From the 95th Training Division (IET) Commander

08/13/2019  |  By Brig. Gen. Charles S. Sentell III Commanding, 95th Training Division (IET)
From the 95th Training Division (IET) Commander
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Those of you that had the opportunity to attend the Division Change of Command ceremony in January might have noticed something a little unusual. Like most incoming commanders, I left all current policies in effect. However, I also implemented a new policy and made it effective during the change of command ceremony—the Battle Buddy System. Hopefully, by now all 95th DIV Soldiers have read and have seen the Division Battle Buddy System implemented within your units. I want to continue to express the importance of this policy, because I believe in it.

Army Regulation 600-83, Army Health Promotion, defines the Battle Buddy system as “[a] cultural support mechanism in the Army in which two people operate together as a single unit, both for improved functioning and increased safety. Each may be able to prevent the other from becoming a casualty or rescue the other in a crisis.”

Most people may associate the Battle Buddy System with initial entry Soldiers, however I believe this system works at all echelons and even in our lives when not on military duty. Statistics show that the Battle Buddy System helps reduce stress, teaches teamwork, develops a sense of responsibility for fellow Soldiers, and improves safety. The Battle Buddy System reduces sexual assaults, sexual harassment, discrimination, suicides and alcohol related adverse actions.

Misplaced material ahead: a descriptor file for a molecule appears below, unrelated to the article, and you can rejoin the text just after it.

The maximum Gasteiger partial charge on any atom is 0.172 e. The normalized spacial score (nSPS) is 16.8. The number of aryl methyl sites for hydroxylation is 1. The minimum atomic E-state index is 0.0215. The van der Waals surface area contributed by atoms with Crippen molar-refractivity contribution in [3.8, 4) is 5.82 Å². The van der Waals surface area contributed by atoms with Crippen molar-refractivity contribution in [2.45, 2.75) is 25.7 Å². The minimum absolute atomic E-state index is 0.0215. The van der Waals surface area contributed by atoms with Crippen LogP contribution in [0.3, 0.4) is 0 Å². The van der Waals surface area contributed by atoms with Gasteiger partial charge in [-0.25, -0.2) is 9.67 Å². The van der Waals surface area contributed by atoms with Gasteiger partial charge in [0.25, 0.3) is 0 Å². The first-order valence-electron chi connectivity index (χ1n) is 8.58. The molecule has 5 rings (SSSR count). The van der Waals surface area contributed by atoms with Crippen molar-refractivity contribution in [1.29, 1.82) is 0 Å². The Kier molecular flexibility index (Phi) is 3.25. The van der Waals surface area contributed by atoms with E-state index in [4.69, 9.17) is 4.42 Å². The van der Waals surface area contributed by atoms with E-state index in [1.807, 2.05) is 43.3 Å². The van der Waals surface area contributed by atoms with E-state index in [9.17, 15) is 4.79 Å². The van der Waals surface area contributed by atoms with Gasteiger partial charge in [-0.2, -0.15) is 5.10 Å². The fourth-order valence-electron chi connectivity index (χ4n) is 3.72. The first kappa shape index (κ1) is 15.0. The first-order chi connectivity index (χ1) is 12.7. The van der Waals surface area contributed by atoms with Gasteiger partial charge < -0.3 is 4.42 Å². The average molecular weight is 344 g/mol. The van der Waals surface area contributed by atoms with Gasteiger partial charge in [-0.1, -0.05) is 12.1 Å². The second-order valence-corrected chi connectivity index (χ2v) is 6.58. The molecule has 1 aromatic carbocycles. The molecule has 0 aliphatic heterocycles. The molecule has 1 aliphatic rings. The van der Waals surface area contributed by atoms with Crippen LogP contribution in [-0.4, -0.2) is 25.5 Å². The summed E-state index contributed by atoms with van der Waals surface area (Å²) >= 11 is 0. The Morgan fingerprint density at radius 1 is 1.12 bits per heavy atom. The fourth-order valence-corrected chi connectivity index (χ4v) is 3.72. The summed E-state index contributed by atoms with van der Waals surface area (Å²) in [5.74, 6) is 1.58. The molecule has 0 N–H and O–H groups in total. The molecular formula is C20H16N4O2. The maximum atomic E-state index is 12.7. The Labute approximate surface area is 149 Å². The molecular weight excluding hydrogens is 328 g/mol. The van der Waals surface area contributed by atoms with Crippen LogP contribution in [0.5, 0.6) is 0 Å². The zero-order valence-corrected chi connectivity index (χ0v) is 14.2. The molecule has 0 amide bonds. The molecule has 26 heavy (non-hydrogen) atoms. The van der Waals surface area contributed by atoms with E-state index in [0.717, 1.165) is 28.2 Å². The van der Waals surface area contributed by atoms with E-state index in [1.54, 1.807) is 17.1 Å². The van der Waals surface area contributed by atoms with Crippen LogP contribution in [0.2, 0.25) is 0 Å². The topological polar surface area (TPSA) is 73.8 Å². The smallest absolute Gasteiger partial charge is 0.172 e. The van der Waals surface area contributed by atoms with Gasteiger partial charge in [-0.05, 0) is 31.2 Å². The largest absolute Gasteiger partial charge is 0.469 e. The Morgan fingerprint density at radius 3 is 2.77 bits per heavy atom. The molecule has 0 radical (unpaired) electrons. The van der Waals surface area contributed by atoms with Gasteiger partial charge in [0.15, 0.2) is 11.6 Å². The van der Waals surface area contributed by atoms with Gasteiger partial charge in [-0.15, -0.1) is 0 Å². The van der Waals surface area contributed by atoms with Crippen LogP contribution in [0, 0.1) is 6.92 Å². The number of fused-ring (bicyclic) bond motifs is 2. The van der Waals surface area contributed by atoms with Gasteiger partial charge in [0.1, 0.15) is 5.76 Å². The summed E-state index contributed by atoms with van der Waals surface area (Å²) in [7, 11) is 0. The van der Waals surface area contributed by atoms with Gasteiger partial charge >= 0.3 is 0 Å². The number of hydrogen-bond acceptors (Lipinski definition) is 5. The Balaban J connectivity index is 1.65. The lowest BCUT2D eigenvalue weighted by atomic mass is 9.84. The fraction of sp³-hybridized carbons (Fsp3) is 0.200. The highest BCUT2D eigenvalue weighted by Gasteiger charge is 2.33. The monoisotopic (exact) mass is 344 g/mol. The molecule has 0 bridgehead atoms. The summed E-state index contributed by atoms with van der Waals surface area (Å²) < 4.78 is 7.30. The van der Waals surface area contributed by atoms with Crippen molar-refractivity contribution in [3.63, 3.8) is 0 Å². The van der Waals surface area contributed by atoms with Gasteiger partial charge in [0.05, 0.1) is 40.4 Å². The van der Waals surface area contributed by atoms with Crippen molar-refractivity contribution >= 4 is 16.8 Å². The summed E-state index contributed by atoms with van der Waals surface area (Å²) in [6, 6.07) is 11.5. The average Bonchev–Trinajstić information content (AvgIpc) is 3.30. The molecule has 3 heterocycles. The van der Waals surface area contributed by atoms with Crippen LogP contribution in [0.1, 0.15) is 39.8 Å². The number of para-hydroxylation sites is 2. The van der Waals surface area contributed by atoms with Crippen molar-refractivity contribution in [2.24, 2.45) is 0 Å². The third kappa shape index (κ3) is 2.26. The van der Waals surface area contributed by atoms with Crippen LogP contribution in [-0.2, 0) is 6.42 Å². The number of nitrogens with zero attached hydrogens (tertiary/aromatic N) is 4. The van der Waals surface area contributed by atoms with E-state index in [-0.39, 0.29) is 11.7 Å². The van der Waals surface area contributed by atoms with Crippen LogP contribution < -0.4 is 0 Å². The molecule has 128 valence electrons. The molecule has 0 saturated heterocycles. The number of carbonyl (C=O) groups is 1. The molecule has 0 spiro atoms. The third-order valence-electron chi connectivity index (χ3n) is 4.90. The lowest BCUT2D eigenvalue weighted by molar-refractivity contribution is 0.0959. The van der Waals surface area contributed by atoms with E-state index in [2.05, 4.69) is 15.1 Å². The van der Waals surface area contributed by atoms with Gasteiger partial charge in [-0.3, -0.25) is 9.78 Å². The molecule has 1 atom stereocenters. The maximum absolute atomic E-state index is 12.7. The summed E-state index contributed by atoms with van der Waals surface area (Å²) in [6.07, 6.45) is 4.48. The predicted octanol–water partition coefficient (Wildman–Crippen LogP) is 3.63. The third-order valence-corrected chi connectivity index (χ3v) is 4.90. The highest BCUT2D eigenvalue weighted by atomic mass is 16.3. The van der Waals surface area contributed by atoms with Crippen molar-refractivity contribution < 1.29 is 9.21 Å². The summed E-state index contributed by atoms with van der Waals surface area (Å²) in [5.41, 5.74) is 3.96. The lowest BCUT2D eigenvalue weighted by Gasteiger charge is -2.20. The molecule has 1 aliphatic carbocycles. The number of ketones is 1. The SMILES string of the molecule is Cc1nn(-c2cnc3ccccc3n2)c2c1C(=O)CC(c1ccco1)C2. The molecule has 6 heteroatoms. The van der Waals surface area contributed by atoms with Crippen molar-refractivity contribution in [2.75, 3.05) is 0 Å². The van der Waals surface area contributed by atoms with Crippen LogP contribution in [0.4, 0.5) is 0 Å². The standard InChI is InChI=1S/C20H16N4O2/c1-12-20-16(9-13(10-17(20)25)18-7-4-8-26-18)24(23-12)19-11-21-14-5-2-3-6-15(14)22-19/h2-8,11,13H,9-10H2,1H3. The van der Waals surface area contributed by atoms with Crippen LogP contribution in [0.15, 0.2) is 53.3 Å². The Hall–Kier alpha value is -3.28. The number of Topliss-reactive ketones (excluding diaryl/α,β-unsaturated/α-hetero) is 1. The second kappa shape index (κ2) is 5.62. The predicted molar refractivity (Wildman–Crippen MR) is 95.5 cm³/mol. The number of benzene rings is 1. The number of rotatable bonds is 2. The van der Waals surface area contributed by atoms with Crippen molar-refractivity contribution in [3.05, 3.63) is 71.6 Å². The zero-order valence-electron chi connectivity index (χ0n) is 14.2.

All of aforementioned situations affect our mental readiness and our combat effectiveness. We serve a very important mission of supporting the Army’s Training and Doctrine Command and producing the most lethal weapon of the United States—the American Soldier. We are the cornerstone of Army readiness, entrusted with the task of preparing new Soldiers to fight and win the nation’s wars. I need the support of every Soldier in implementing this policy. Implementing the Battle Buddy System encourages Soldiers to truly get to know the members within their ranks. I encourage you to get to know your Battle Buddy on a personal level. Inquire about each other’s family, spouse or significant other, children, civilian employment and be able to talk about the current events in each other’s lives.

When Battle Buddies determine that a crisis may be developing, each will have the intestinal fortitude to take action and assist the Buddy until the Solider is in a safe situation and elevate and report the situation if necessary for additional help and resources. As we move into the summer months, we find that Soldiers RST more to attend graduations, summer vacations with family, and much more. This is even more the reason to check in with your Battle Buddies throughout the month. Battle Buddies protect each other’s six and ensure that during their watch nothing bad is going to happen to their Battle Buddy. When at a training event in which your established Battle Buddy is not present, get another one, but don’t forget to check on your Battle Buddy who is not present. Look out for one another and never be afraid to ask for help.

My Battle Buddy is CSM Bryant Potts and I rely on him to protect my six and vice versa. If you have not yet heard about the 95th Division’s Battle Buddy System, get with your first line leader for more information and ask your first line leader to assign you a Battle Buddy if you do not have one.

Ironman 6

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